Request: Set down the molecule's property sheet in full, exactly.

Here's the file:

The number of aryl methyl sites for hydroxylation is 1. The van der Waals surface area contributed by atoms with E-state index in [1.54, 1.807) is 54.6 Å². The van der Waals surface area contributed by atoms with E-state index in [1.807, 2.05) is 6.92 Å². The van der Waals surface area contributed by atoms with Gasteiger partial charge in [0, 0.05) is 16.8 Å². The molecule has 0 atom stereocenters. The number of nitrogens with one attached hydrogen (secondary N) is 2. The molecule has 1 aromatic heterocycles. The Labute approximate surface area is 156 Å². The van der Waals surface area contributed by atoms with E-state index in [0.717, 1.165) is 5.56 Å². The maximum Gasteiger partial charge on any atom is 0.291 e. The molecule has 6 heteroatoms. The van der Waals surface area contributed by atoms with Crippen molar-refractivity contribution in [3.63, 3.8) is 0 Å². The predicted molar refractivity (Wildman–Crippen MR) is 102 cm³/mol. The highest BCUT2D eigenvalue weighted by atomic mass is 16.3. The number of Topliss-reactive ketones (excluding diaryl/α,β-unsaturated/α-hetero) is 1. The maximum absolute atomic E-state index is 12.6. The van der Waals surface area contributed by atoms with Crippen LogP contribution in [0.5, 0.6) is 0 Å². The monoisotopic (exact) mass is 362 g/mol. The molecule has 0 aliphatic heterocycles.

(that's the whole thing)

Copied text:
The number of aryl methyl sites for hydroxylation is 1. The van der Waals surface area contributed by atoms with E-state index in [1.54, 1.807) is 54.6 Å². The van der Waals surface area contributed by atoms with E-state index in [1.807, 2.05) is 6.92 Å². The van der Waals surface area contributed by atoms with Gasteiger partial charge in [0, 0.05) is 16.8 Å². The molecule has 0 atom stereocenters. The number of nitrogens with one attached hydrogen (secondary N) is 2. The molecule has 1 aromatic heterocycles. The Labute approximate surface area is 156 Å². The van der Waals surface area contributed by atoms with E-state index in [0.717, 1.165) is 5.56 Å². The maximum Gasteiger partial charge on any atom is 0.291 e. The molecule has 6 heteroatoms. The van der Waals surface area contributed by atoms with Crippen molar-refractivity contribution in [3.63, 3.8) is 0 Å². The predicted molar refractivity (Wildman–Crippen MR) is 102 cm³/mol. The highest BCUT2D eigenvalue weighted by atomic mass is 16.3. The number of Topliss-reactive ketones (excluding diaryl/α,β-unsaturated/α-hetero) is 1. The maximum absolute atomic E-state index is 12.6. The van der Waals surface area contributed by atoms with Crippen LogP contribution in [0.5, 0.6) is 0 Å². The monoisotopic (exact) mass is 362 g/mol. The molecule has 0 aliphatic heterocycles.